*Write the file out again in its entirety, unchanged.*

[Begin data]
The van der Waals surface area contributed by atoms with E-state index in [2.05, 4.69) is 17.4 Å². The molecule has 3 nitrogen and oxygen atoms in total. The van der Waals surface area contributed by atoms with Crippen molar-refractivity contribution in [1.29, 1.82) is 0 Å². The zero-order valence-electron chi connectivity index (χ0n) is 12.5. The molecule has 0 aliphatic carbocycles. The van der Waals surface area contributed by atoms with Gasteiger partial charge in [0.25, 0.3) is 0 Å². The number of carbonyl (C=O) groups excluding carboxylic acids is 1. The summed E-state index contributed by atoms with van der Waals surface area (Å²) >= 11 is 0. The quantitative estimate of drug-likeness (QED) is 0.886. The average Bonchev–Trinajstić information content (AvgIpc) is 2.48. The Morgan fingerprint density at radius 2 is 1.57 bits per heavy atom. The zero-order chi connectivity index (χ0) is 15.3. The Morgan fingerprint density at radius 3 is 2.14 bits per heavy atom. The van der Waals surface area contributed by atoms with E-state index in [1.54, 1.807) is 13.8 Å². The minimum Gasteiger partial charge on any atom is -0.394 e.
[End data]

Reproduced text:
The van der Waals surface area contributed by atoms with E-state index in [2.05, 4.69) is 17.4 Å². The molecule has 3 nitrogen and oxygen atoms in total. The van der Waals surface area contributed by atoms with Crippen molar-refractivity contribution in [1.29, 1.82) is 0 Å². The zero-order valence-electron chi connectivity index (χ0n) is 12.5. The molecule has 0 aliphatic carbocycles. The van der Waals surface area contributed by atoms with Gasteiger partial charge in [0.25, 0.3) is 0 Å². The number of carbonyl (C=O) groups excluding carboxylic acids is 1. The summed E-state index contributed by atoms with van der Waals surface area (Å²) >= 11 is 0. The quantitative estimate of drug-likeness (QED) is 0.886. The average Bonchev–Trinajstić information content (AvgIpc) is 2.48. The Morgan fingerprint density at radius 2 is 1.57 bits per heavy atom. The zero-order chi connectivity index (χ0) is 15.3. The Morgan fingerprint density at radius 3 is 2.14 bits per heavy atom. The van der Waals surface area contributed by atoms with E-state index in [1.54, 1.807) is 13.8 Å². The minimum Gasteiger partial charge on any atom is -0.394 e.